This year I chose the word Energize. Energize. Every time I say it I think of Star Trek and imagine myself standing on the teleporter pad barking the command “Energize!” If only it were that easy.
It’s not a mystery. With a toddler and a three month old baby at home I don’t have much energy because I don’t sleep much. Let’s face it, I never exercise and I’m usually eating the dinner I made for my toddler (because why would she eat it?) one-handed while I rock/bounce/jiggle/sway the baby with the other. Most of my energy comes from coffee and my own tears as I pull gobs of post-partum hair from my head wondering if I’m doomed to a life of wearing hats.
There are some things that are beyond my control such as whether my baby sleeps through the night or whether I’ll be forced to attend a late night bouzouki party with Greek family. But little things like making choices that give me energy are with in my control and so I’d like to start there.
Energize my body with good food and activity, whatever I can get.
Energize my mind with interesting books, media, and conversation.
Energize my heart with kind actions towards others.
Energize my colleagues by helping them find what they need to have a joyous day.
Energize my hair with all natural vitamins, snake oil, and magic.
Blogging and providing my students an authentic audience of their peers and the world has been one of the most significant practices I’ve employed in the last few years. As we’ve nurtured young bloggers we’ve made a commitment to our students and their families to keep kids safe online as they share their thinking and learning with the world.
We do that in a number of ways, but one practice we employ is to never post a child’s name and image in the same context. This is a simple way to add a layer of security to work that students share online. We teach this to kids as young as kindergarten and model safe sharing practices from day one. As we engage in conversations about what is shared online, who has access to work and how long it “stays” online, we lay a foundation for digital citizenship that we build upon across the years.
A number of blogging platforms that are available to students have a place for kids to display a picture of themself as the author of the blog. For developing readers and writers this image helps students quickly sort and locate their classmates’ blog. For older learners this image is another piece that signals the blog belongs to them. Many classrooms design their own avatars using an avatar creation tool like Gravatar or Voki. I prefer to invite students to create their own avatars using a simple drawing tool.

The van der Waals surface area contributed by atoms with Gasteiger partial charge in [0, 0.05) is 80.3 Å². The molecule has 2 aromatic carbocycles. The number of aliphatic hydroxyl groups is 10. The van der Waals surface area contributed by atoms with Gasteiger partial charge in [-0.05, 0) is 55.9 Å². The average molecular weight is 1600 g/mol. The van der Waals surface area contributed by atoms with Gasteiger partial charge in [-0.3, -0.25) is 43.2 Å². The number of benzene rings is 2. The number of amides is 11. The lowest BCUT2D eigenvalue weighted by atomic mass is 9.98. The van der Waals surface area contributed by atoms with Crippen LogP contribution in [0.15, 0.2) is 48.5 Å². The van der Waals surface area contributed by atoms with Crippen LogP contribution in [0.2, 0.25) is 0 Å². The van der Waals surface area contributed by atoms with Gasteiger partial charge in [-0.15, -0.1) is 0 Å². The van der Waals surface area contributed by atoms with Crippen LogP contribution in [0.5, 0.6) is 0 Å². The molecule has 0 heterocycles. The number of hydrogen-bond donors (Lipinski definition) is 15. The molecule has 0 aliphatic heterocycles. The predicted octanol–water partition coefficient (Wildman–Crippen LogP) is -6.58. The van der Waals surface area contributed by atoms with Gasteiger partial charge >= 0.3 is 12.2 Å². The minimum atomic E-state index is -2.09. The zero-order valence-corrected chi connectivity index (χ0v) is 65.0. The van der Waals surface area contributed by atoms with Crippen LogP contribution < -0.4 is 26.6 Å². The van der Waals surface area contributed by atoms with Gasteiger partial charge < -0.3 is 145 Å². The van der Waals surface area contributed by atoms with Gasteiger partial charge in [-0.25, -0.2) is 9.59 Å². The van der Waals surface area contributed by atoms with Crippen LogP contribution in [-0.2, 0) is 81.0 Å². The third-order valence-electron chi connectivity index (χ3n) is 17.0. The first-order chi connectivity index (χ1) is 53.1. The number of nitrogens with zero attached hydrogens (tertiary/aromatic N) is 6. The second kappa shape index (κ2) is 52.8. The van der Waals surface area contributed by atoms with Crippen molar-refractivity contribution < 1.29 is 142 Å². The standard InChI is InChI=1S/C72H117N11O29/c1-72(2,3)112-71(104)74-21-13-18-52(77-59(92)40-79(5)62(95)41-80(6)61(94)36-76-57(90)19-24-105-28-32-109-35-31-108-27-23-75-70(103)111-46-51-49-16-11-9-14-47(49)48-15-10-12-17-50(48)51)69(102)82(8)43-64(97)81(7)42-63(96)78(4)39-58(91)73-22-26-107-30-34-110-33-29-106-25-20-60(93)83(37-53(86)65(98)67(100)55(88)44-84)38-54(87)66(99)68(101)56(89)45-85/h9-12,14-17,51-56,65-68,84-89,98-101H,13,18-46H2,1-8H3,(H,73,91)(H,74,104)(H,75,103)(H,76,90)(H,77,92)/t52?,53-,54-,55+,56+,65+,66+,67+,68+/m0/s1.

First, have students take a selfie. Then import the photo into a drawing app like Doodle Buddy or Drawing Pad. Both apps have the option to use a photo from the camera roll as a background image or piece of paper. Once the child’s photo is set as the paper, teach students to use it as a coloring sheet and select crayons, markers or colored pencils to draw over their image. Sometimes referred to as image stamping, this practice invites students to represent a likeness of themselves while also protecting their true identity. More so, it invites our kids to create–and when students are creating learning is personalized and differentiated, and most importantly, fun!
Once we’ve taught kids how to create an avatar and use photos as coloring pages they can transfer this practice across the curriculum as they represent their work and the work of others in this protected fashion. Students can use famous pieces of art, favorite book characters and photos they’ve shot in class as background templates for their drawings.
In one simple lesson we engage students in creation, representation and digital citizenship. Best of all, its easy and fun so try it tomorrow and let us know what you think!